Frustrated paramedics have set up a Facebook page to highlight just how often ambulances are forced to wait outside Queensland’s public hospitals.
But the Health Department says the accusations are unfair and exaggerated.
Ben Crock reports.
Union representatives say ramping, as it is known, is a daily occurrence in Brisbane with overcrowded public hospitals simply unable to accommodate patients.
Michael Freeman, United Voice State Councillor: “On Sunday night I was stuck in a hospital corridor for a number of hours with a patient and that patient was not seen by a doctor at the hospital; we were responsible for that patient’s care.”
Queensland’s shadow health minister says the government is not doing enough to solve the problem.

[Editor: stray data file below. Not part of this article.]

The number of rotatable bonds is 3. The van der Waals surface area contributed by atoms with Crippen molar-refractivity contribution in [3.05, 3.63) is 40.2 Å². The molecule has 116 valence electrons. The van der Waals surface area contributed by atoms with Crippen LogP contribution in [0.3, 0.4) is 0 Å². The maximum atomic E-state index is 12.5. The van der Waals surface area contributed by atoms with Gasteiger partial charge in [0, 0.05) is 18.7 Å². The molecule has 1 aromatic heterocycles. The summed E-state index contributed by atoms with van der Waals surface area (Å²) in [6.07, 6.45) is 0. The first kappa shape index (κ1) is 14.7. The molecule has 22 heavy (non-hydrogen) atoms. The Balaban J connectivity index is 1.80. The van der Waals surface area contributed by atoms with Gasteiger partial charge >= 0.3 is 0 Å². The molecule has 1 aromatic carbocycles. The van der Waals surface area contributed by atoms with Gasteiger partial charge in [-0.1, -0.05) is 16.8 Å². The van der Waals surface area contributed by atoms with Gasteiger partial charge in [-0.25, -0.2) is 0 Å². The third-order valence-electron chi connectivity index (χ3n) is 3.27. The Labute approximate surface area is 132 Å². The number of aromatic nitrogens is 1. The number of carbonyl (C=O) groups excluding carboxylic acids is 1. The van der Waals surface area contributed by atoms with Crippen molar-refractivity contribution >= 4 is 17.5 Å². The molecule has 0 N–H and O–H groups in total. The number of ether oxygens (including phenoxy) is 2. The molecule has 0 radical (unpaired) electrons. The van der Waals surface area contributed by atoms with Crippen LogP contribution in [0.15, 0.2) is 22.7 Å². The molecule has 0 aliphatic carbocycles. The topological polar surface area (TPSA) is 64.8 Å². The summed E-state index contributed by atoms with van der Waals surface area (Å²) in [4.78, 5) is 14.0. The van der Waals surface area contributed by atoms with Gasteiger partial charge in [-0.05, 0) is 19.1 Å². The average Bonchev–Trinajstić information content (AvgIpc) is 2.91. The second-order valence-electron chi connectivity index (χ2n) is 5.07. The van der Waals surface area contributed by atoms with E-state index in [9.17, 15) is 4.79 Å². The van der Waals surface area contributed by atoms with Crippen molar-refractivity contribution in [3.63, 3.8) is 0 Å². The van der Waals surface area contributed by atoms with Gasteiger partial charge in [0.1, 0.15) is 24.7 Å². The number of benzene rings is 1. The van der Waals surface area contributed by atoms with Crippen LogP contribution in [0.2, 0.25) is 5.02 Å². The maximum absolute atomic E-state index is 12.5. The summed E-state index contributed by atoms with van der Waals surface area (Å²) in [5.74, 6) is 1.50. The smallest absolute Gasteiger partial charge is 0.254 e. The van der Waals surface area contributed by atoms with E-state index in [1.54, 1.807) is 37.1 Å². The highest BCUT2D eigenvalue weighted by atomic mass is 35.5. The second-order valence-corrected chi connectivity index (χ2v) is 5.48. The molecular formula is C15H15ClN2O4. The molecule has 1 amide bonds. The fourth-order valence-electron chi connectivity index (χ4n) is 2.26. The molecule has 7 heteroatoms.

Mark McArdle, Shadow Health Minister: “At some point in time a patient in the back of an ambulance will die because they can’t get in to see someone in the E-D.”
Queensland Health declined an offer for an interview today but said in a statement that no patient waits in an ambulance unless they have been professionally assessed.
They also noted that emergency department staff had debunked several photos on the Facebook page.
United Voice Union officials argue the debunked photos which were of empty ambulances were a valid example of ramping.
Jeanette Temperley, United Voice Ambulance Co-ordinator: “A lot of hospitals will actually have them in the corridors with the officers so they wouldn’t be in the back.”
Queensland Health also said that no patient is ever turned away from a public hospital emergency department.
Ben Crock, QUT News.